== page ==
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Is it possible to specify a parameter of a named template as the match pattern in another template?

Here, if I try to call the 'excerpt' template and pass in an XPath as the 'path' param, I get an error:

<xsl:template name="excerpt">
    <xsl:param name="path" select="''" />
    <xsl:apply-templates select="$path" />
</xsl:template>

<xsl:template match="$path">
    <article class="newsarticle">
        <h2><a href="{$root}/news/view/{title/@handle}"><xsl:value-of select="title" /></a></h2>
        <xsl:copy-of select="excerpt/node()" />
    </article>
</xsl:template>

I can accomplish it with <xsl:for-each>, but I wondered if there was a good solution using something similar to the approach above.

Edit: here's what I'm trying to accomplish, working with a <xsl:for-each>:

<xsl:template name="excerpt">
    <xsl:param name="path" select="''" />
    <xsl:for-each select="$path">
        <article class="newsarticle">
            <h2><a href="{$root}/news/view/{title/@handle}"><xsl:value-of select="title" /></a></h2>
            <xsl:copy-of select="excerpt/node()" />
        </article>
    </xsl:for-each>
</xsl:template>

Edit: an example of calling the template:

<xsl:call-template name="excerpt">
    <xsl:with-param name="path" select="path/to/nodeset" />
</xsl:call-template>
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Could you provide an example of how you're accomplishing what you want using a for-each? –  JLRishe Jan 19 '13 at 17:46
    
Thanks for the additional detail. Could you provide an example of calling that template? –  JLRishe Jan 19 '13 at 17:55
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2 Answers

up vote 1 down vote accepted

Thanks for the additional information. One clarification to make here is that in that call-template there, you are passing a node-set, not a path. String values of paths are pretty much worthless in XSLT 1.0 without convoluted parsing logic or extension functions.

There is a way to do what you're trying to do, just in a slightly different way from what you envisioned. You just need to use a template with a generic match value and a mode value, like this.

<xsl:template name="excerpt">
    <xsl:param name="items" select="''" />
    <xsl:apply-templates select="$items" mode="excerptItem" />
</xsl:template>

<xsl:template match="node() | @*" mode="excerptItem">
    <article class="newsarticle">
        <h2>
          <a href="{$root}/news/view/{title/@handle}">
             <xsl:value-of select="title" />
          </a>
        </h2>
        <xsl:copy-of select="excerpt/node()" />
    </article>
</xsl:template>

But if the named template is only serving to invoke the match template, then you don't need the named template at all. You can just use the match template directly:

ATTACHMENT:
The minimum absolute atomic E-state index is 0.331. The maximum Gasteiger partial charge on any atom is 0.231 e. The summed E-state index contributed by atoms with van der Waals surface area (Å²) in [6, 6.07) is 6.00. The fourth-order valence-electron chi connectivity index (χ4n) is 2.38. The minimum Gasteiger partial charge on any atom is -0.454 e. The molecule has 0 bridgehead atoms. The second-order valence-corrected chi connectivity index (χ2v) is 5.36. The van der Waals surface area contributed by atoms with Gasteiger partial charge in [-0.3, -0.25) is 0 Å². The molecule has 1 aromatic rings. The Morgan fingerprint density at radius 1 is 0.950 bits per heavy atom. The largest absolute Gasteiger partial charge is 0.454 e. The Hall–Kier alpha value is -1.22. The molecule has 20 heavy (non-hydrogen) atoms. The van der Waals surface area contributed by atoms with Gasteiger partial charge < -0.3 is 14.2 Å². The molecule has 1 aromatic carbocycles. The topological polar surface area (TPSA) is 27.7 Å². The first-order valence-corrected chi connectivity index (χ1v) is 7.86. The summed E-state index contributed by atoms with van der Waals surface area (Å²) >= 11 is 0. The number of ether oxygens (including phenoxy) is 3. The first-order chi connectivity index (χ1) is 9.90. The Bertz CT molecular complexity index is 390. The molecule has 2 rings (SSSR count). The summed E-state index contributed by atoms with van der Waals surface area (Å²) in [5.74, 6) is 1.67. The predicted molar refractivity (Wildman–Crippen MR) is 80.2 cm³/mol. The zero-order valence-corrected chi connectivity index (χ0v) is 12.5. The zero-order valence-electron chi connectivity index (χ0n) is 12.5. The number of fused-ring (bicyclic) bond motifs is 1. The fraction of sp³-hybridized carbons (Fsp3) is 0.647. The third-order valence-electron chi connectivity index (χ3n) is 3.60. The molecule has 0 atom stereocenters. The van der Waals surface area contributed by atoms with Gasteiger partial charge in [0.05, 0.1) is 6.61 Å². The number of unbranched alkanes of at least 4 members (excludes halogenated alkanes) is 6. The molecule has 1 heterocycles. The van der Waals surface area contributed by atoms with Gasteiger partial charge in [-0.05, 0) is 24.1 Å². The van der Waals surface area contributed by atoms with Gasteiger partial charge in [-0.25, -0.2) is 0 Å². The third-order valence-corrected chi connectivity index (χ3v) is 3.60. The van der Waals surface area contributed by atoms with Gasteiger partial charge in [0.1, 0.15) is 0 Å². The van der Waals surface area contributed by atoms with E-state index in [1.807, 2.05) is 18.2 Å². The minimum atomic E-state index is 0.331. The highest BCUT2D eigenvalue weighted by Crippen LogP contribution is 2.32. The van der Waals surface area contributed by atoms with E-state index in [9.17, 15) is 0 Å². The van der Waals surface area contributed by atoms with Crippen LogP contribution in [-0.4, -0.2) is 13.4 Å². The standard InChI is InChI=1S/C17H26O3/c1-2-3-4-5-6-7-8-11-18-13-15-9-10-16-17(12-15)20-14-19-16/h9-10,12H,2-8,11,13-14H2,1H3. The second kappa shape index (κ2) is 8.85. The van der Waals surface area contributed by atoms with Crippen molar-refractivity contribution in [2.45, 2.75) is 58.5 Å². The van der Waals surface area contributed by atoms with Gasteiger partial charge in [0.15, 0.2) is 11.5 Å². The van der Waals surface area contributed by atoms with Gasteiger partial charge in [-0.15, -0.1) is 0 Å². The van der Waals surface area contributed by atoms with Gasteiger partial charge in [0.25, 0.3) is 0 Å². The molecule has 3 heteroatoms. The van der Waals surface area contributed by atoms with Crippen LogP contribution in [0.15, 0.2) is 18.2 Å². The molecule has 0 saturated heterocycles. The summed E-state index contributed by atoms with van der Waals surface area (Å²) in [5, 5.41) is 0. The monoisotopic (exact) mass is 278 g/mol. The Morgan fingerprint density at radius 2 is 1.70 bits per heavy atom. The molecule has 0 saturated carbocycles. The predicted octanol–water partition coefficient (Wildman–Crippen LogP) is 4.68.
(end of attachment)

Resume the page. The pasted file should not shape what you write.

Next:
<xsl:apply-templates select="path/to/nodeset" mode="excerptItem" />

The purpose of the mode attribute is that when you specify mode in an apply-templates, the XSLT will only consider templates that also have that same mode value. So you could define two different templates that handled the same element in different ways:

<xsl:template match="Item" mode="header">
     Item in header: <xsl:value-of select="." />
</xsl:template>
<xsl:template match="Item" mode="body">
     Item in body: <xsl:value-of select="." />
</xsl:template>

Then you can specify which one you want to use at different times:

<div id="header">
    <xsl:apply-templates match="/root/Items/Item" mode="header" />
</div>
<div id="body">
    <xsl:apply-templates match="/root/Items/Item" mode="body" />
</div>

and the appropriate one would be used in each case. You can read more about modes here.

node() | @* is a generic XPath that matches any node or attribute, so if you use it in the match attribute of a template, you can make a template that will match almost anything you use in an apply-templates (as long as there isn't another template with higher precedence). Using that in combination with a mode allows you to make a template that you can invoke on any node and only at specific times when you want to. In your example, it looks like the element you will use with this template will always be the same, so it would probably be better practice to explicitly specify it:

<xsl:template match="ExportItem" mode="excerptItem">
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Thanks, JLRishe – that, indeed, works like a charm. I've never seen a match looking like match="node() | @*" mode="exportItem" before – are you able to briefly explain how that's working (and/or point me in the direction of somewhere to ready about it)? –  davidpmccormick Jan 19 '13 at 18:10
    
Added explanation above. –  JLRishe Jan 19 '13 at 18:33
    
Amazing. Thanks again. –  davidpmccormick Jan 19 '13 at 18:40
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Is it possible to get a parameter of a named template to act as the match path in another template?

No, in XSLT 2.0 the match pattern of a template can only contain a variable reference as an argument to an id() function.

See the XSLT 2.0 W3C Specificification for the complete grammar of a Pattern

http://www.w3.org/TR/xslt20/#pattern-syntax

In XSLT 1.0 it is an error to have a variable reference anywhere within a match pattern.

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